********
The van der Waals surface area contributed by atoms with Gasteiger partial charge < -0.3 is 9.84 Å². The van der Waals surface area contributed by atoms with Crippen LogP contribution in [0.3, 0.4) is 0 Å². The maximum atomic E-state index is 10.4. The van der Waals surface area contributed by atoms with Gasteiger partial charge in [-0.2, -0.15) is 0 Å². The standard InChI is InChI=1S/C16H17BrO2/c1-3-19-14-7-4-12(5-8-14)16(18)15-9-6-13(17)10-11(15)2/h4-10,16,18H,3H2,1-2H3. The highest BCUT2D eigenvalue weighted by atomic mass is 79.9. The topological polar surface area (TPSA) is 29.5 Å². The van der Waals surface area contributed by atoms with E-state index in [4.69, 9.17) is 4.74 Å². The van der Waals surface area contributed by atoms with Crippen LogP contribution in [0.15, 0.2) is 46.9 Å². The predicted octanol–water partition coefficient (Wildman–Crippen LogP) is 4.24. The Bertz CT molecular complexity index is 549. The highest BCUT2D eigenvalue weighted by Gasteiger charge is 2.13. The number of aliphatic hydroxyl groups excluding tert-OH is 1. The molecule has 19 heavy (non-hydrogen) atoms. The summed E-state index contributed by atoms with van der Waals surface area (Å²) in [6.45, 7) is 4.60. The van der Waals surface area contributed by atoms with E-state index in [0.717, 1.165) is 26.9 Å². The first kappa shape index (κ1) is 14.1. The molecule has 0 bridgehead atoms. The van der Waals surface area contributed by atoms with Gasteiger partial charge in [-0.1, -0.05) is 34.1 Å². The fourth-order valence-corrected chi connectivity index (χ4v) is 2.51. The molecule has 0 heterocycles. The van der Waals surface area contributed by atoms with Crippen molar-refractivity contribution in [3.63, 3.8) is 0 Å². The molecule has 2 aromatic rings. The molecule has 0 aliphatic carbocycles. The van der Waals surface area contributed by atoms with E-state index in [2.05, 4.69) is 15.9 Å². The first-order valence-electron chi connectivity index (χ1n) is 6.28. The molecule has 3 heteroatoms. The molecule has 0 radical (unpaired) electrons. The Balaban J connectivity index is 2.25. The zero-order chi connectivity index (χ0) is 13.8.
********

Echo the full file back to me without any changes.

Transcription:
The van der Waals surface area contributed by atoms with Gasteiger partial charge < -0.3 is 9.84 Å². The van der Waals surface area contributed by atoms with Crippen LogP contribution in [0.3, 0.4) is 0 Å². The maximum atomic E-state index is 10.4. The van der Waals surface area contributed by atoms with Gasteiger partial charge in [-0.2, -0.15) is 0 Å². The standard InChI is InChI=1S/C16H17BrO2/c1-3-19-14-7-4-12(5-8-14)16(18)15-9-6-13(17)10-11(15)2/h4-10,16,18H,3H2,1-2H3. The highest BCUT2D eigenvalue weighted by atomic mass is 79.9. The topological polar surface area (TPSA) is 29.5 Å². The van der Waals surface area contributed by atoms with E-state index in [4.69, 9.17) is 4.74 Å². The van der Waals surface area contributed by atoms with Crippen LogP contribution in [0.15, 0.2) is 46.9 Å². The predicted octanol–water partition coefficient (Wildman–Crippen LogP) is 4.24. The Bertz CT molecular complexity index is 549. The highest BCUT2D eigenvalue weighted by Gasteiger charge is 2.13. The number of aliphatic hydroxyl groups excluding tert-OH is 1. The molecule has 19 heavy (non-hydrogen) atoms. The summed E-state index contributed by atoms with van der Waals surface area (Å²) in [6.45, 7) is 4.60. The van der Waals surface area contributed by atoms with E-state index in [0.717, 1.165) is 26.9 Å². The first kappa shape index (κ1) is 14.1. The molecule has 0 bridgehead atoms. The van der Waals surface area contributed by atoms with Gasteiger partial charge in [-0.1, -0.05) is 34.1 Å². The fourth-order valence-corrected chi connectivity index (χ4v) is 2.51. The molecule has 0 heterocycles. The van der Waals surface area contributed by atoms with Crippen molar-refractivity contribution in [3.63, 3.8) is 0 Å². The molecule has 2 aromatic rings. The molecule has 0 aliphatic carbocycles. The van der Waals surface area contributed by atoms with E-state index in [2.05, 4.69) is 15.9 Å². The first-order valence-electron chi connectivity index (χ1n) is 6.28. The molecule has 3 heteroatoms. The molecule has 0 radical (unpaired) electrons. The Balaban J connectivity index is 2.25. The zero-order chi connectivity index (χ0) is 13.8.